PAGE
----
Abu Dhabi: From this month onwards, healthcare facilities providing poor quality care and services in the emirate of Abu Dhabi could have their funding cut unless they meet quality standards.
The move is part of the Pay-for-Quality programme by the emirate’s health regulator, the Health Authority Abu Dhabi (Haad), which links payments for healthcare providers to the quality standards they maintain.
Facilities that score the lowest on the Haad’s rankings will now be informed about deficiencies in the quality of care, and strongly incentivised to correct them. Failing this, the level of remuneration provided to the facility by insurance companies could be reduced, Haad representatives told Gulf News.
According to the Haad’s statement, the aim of the programme is to provide positive reinforcement to good-quality healthcare providers, while discouraging poor performance.
“The objective metrics used to define quality in the sector are based on international best practice, and the system will be under constant supervision and evolution,” said Dr Maha Barakat, director general at the Haad.
“One of the features that makes this programme unique is that quality scores will be dynamic and change from month to month [based on] performance, so healthcare providers who promptly correct deficiencies will improve their quality score in the subsequent month,” she added.
According to a circular distributed by the Haad to healthcare facilities, a prompt resolution of poor quality standards therefore means that the provider will not face any reductions in payments in the subsequent month.
As reported by Gulf News, healthcare facilities in the emirate have been ranked under the Jawda — Abu Dhabi Healthcare Quality Index since 2014. The index rates healthcare provision in four main areas, including patient safety, effectiveness of care, timeliness of service delivery, and the level of patient-centric treatment provided.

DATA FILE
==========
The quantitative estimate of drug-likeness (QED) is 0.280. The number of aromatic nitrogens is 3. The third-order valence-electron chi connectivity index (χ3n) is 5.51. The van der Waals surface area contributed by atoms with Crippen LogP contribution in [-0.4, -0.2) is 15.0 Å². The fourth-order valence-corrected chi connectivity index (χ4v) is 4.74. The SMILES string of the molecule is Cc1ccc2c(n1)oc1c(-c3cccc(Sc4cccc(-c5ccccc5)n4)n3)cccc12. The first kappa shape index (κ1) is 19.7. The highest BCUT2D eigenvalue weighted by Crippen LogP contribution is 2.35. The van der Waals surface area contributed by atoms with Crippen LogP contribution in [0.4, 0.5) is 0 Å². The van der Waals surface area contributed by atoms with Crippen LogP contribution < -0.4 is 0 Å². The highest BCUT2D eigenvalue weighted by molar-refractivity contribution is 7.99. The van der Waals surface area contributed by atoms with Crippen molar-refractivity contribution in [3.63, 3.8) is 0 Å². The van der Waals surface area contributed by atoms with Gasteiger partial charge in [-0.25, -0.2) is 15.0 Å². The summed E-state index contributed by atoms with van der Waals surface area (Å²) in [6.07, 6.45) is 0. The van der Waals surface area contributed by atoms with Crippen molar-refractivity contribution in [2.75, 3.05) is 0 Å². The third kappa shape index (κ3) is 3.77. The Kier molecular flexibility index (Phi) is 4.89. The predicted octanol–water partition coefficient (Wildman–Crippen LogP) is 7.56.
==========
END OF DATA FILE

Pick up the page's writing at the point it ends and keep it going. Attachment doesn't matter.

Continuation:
Last May (2016), the Haad announced improvements in the timeliness of care across the emirate’s 41 hospitals, with 87 per cent of the hospitals meeting their patient waiting time targets — one of the biggest concerns in the past.
Haad officials had announced at the launch of Jawda that healthcare facility rankings would eventually be published so that residents could make better informed choices when seeking healthcare, and also as a means to encourage providers to amp up quality standards. Indicators used to compile the rankings are also being collected by insurance providers, including by The National health Insurance Company — Daman. But the rankings themselves have not been released so far.
There are also about 800 healthcare facilities in the emirate, including clinics, hospitals, fertility centres and rehabilitation facilities, and it is not yet clear whether they will all be assessed under Pay-for-Quality.
Still, the Haad statement billed the Pay-for-Quality programme as the next stage of healthcare reform, and Dr Barakat said it was a move that would make Abu Dhabi “a world leader in quality improvement”.